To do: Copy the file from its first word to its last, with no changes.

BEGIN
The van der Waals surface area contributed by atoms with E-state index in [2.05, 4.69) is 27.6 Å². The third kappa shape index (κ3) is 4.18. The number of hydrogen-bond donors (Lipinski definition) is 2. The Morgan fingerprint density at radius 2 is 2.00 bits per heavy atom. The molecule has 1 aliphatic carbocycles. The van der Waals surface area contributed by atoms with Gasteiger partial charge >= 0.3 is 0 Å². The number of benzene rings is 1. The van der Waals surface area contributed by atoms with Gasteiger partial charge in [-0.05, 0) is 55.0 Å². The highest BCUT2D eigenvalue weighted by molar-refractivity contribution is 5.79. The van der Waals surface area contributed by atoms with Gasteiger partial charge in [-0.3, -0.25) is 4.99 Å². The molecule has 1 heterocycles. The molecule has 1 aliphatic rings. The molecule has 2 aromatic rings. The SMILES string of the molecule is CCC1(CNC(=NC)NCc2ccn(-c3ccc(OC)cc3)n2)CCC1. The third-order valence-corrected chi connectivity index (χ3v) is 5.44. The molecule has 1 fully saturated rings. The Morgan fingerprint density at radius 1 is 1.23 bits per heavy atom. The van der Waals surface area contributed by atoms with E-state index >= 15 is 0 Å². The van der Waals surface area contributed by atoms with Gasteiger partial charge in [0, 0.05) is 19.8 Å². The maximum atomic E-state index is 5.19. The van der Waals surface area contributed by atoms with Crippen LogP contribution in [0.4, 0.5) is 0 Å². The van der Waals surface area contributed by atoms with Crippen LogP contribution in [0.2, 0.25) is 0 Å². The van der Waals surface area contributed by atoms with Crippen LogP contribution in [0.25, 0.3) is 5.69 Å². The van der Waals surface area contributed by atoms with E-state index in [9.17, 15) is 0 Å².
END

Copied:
The van der Waals surface area contributed by atoms with E-state index in [2.05, 4.69) is 27.6 Å². The third kappa shape index (κ3) is 4.18. The number of hydrogen-bond donors (Lipinski definition) is 2. The Morgan fingerprint density at radius 2 is 2.00 bits per heavy atom. The molecule has 1 aliphatic carbocycles. The van der Waals surface area contributed by atoms with Gasteiger partial charge >= 0.3 is 0 Å². The number of benzene rings is 1. The van der Waals surface area contributed by atoms with Gasteiger partial charge in [-0.05, 0) is 55.0 Å². The highest BCUT2D eigenvalue weighted by molar-refractivity contribution is 5.79. The van der Waals surface area contributed by atoms with Gasteiger partial charge in [-0.3, -0.25) is 4.99 Å². The molecule has 1 heterocycles. The molecule has 1 aliphatic rings. The molecule has 2 aromatic rings. The SMILES string of the molecule is CCC1(CNC(=NC)NCc2ccn(-c3ccc(OC)cc3)n2)CCC1. The third-order valence-corrected chi connectivity index (χ3v) is 5.44. The molecule has 1 fully saturated rings. The Morgan fingerprint density at radius 1 is 1.23 bits per heavy atom. The van der Waals surface area contributed by atoms with E-state index >= 15 is 0 Å². The van der Waals surface area contributed by atoms with Gasteiger partial charge in [0, 0.05) is 19.8 Å². The maximum atomic E-state index is 5.19. The van der Waals surface area contributed by atoms with Crippen LogP contribution in [0.4, 0.5) is 0 Å². The van der Waals surface area contributed by atoms with Crippen LogP contribution in [0.2, 0.25) is 0 Å². The van der Waals surface area contributed by atoms with Crippen LogP contribution in [0.25, 0.3) is 5.69 Å². The van der Waals surface area contributed by atoms with E-state index in [9.17, 15) is 0 Å².